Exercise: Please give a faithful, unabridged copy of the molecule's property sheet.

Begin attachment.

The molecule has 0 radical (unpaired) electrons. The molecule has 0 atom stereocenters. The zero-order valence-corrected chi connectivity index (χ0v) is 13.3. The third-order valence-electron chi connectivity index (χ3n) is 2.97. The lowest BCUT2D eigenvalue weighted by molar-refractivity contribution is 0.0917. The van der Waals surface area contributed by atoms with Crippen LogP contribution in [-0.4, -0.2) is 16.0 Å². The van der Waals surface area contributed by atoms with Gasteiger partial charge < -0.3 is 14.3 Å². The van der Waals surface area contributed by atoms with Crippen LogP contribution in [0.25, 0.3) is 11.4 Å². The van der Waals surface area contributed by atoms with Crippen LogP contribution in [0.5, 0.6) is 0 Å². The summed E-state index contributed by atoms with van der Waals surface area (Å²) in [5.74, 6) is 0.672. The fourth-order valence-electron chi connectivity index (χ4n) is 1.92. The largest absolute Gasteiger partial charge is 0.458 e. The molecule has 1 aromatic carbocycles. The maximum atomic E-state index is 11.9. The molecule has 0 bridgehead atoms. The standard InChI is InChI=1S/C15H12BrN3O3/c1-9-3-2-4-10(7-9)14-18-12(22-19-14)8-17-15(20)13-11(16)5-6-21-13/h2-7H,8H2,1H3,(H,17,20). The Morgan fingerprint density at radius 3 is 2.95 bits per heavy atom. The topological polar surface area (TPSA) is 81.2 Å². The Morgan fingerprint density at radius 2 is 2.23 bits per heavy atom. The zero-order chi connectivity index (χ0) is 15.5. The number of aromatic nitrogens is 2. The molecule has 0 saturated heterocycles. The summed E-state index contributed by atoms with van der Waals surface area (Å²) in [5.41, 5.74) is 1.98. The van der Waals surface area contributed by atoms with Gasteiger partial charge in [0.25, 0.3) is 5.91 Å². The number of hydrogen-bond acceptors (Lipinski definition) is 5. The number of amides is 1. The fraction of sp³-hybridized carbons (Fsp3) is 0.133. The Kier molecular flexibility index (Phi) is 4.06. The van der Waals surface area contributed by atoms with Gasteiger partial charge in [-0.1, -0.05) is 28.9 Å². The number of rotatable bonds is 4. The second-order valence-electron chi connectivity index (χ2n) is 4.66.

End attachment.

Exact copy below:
The molecule has 0 radical (unpaired) electrons. The molecule has 0 atom stereocenters. The zero-order valence-corrected chi connectivity index (χ0v) is 13.3. The third-order valence-electron chi connectivity index (χ3n) is 2.97. The lowest BCUT2D eigenvalue weighted by molar-refractivity contribution is 0.0917. The van der Waals surface area contributed by atoms with Crippen LogP contribution in [-0.4, -0.2) is 16.0 Å². The van der Waals surface area contributed by atoms with Gasteiger partial charge < -0.3 is 14.3 Å². The van der Waals surface area contributed by atoms with Crippen LogP contribution in [0.25, 0.3) is 11.4 Å². The van der Waals surface area contributed by atoms with Crippen LogP contribution in [0.5, 0.6) is 0 Å². The summed E-state index contributed by atoms with van der Waals surface area (Å²) in [5.74, 6) is 0.672. The fourth-order valence-electron chi connectivity index (χ4n) is 1.92. The largest absolute Gasteiger partial charge is 0.458 e. The molecule has 1 aromatic carbocycles. The maximum atomic E-state index is 11.9. The molecule has 0 bridgehead atoms. The standard InChI is InChI=1S/C15H12BrN3O3/c1-9-3-2-4-10(7-9)14-18-12(22-19-14)8-17-15(20)13-11(16)5-6-21-13/h2-7H,8H2,1H3,(H,17,20). The Morgan fingerprint density at radius 3 is 2.95 bits per heavy atom. The topological polar surface area (TPSA) is 81.2 Å². The Morgan fingerprint density at radius 2 is 2.23 bits per heavy atom. The zero-order chi connectivity index (χ0) is 15.5. The number of aromatic nitrogens is 2. The molecule has 0 saturated heterocycles. The summed E-state index contributed by atoms with van der Waals surface area (Å²) in [5.41, 5.74) is 1.98. The van der Waals surface area contributed by atoms with Gasteiger partial charge in [0.25, 0.3) is 5.91 Å². The number of hydrogen-bond acceptors (Lipinski definition) is 5. The number of amides is 1. The fraction of sp³-hybridized carbons (Fsp3) is 0.133. The Kier molecular flexibility index (Phi) is 4.06. The van der Waals surface area contributed by atoms with Gasteiger partial charge in [-0.1, -0.05) is 28.9 Å². The number of rotatable bonds is 4. The second-order valence-electron chi connectivity index (χ2n) is 4.66.